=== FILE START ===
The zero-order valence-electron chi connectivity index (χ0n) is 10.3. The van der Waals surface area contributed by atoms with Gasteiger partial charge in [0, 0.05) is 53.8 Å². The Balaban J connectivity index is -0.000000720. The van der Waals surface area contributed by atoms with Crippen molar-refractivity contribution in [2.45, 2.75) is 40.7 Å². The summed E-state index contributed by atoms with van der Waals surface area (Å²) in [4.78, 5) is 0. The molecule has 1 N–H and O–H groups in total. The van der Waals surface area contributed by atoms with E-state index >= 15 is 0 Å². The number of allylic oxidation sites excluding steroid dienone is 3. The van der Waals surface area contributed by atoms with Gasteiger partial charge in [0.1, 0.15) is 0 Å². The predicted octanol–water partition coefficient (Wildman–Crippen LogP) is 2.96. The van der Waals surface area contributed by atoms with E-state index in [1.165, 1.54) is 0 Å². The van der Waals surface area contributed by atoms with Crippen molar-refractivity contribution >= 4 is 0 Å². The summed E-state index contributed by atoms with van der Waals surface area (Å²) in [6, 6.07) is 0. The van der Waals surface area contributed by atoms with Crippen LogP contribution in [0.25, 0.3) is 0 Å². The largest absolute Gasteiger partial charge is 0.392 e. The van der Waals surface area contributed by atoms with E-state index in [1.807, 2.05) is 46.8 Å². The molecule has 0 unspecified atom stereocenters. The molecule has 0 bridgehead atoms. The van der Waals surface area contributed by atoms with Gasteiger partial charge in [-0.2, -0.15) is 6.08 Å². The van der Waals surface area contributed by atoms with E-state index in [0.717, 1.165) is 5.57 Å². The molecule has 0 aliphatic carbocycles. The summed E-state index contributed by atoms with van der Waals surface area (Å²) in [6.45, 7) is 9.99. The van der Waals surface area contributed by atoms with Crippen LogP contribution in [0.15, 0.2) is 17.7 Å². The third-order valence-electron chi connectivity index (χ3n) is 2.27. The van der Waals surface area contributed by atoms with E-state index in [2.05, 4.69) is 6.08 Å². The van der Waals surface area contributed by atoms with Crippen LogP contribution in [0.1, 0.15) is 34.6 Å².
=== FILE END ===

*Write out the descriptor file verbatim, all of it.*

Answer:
The zero-order valence-electron chi connectivity index (χ0n) is 10.3. The van der Waals surface area contributed by atoms with Gasteiger partial charge in [0, 0.05) is 53.8 Å². The Balaban J connectivity index is -0.000000720. The van der Waals surface area contributed by atoms with Crippen molar-refractivity contribution in [2.45, 2.75) is 40.7 Å². The summed E-state index contributed by atoms with van der Waals surface area (Å²) in [4.78, 5) is 0. The molecule has 1 N–H and O–H groups in total. The van der Waals surface area contributed by atoms with E-state index >= 15 is 0 Å². The number of allylic oxidation sites excluding steroid dienone is 3. The van der Waals surface area contributed by atoms with Gasteiger partial charge in [0.1, 0.15) is 0 Å². The predicted octanol–water partition coefficient (Wildman–Crippen LogP) is 2.96. The van der Waals surface area contributed by atoms with E-state index in [1.165, 1.54) is 0 Å². The van der Waals surface area contributed by atoms with Crippen molar-refractivity contribution >= 4 is 0 Å². The summed E-state index contributed by atoms with van der Waals surface area (Å²) in [6, 6.07) is 0. The van der Waals surface area contributed by atoms with Crippen LogP contribution in [0.25, 0.3) is 0 Å². The largest absolute Gasteiger partial charge is 0.392 e. The van der Waals surface area contributed by atoms with E-state index in [1.807, 2.05) is 46.8 Å². The molecule has 0 unspecified atom stereocenters. The molecule has 0 bridgehead atoms. The van der Waals surface area contributed by atoms with Gasteiger partial charge in [-0.2, -0.15) is 6.08 Å². The van der Waals surface area contributed by atoms with E-state index in [0.717, 1.165) is 5.57 Å². The molecule has 0 aliphatic carbocycles. The summed E-state index contributed by atoms with van der Waals surface area (Å²) in [6.45, 7) is 9.99. The van der Waals surface area contributed by atoms with Crippen LogP contribution in [0.15, 0.2) is 17.7 Å². The third-order valence-electron chi connectivity index (χ3n) is 2.27. The van der Waals surface area contributed by atoms with E-state index in [2.05, 4.69) is 6.08 Å². The van der Waals surface area contributed by atoms with Crippen LogP contribution in [0.1, 0.15) is 34.6 Å².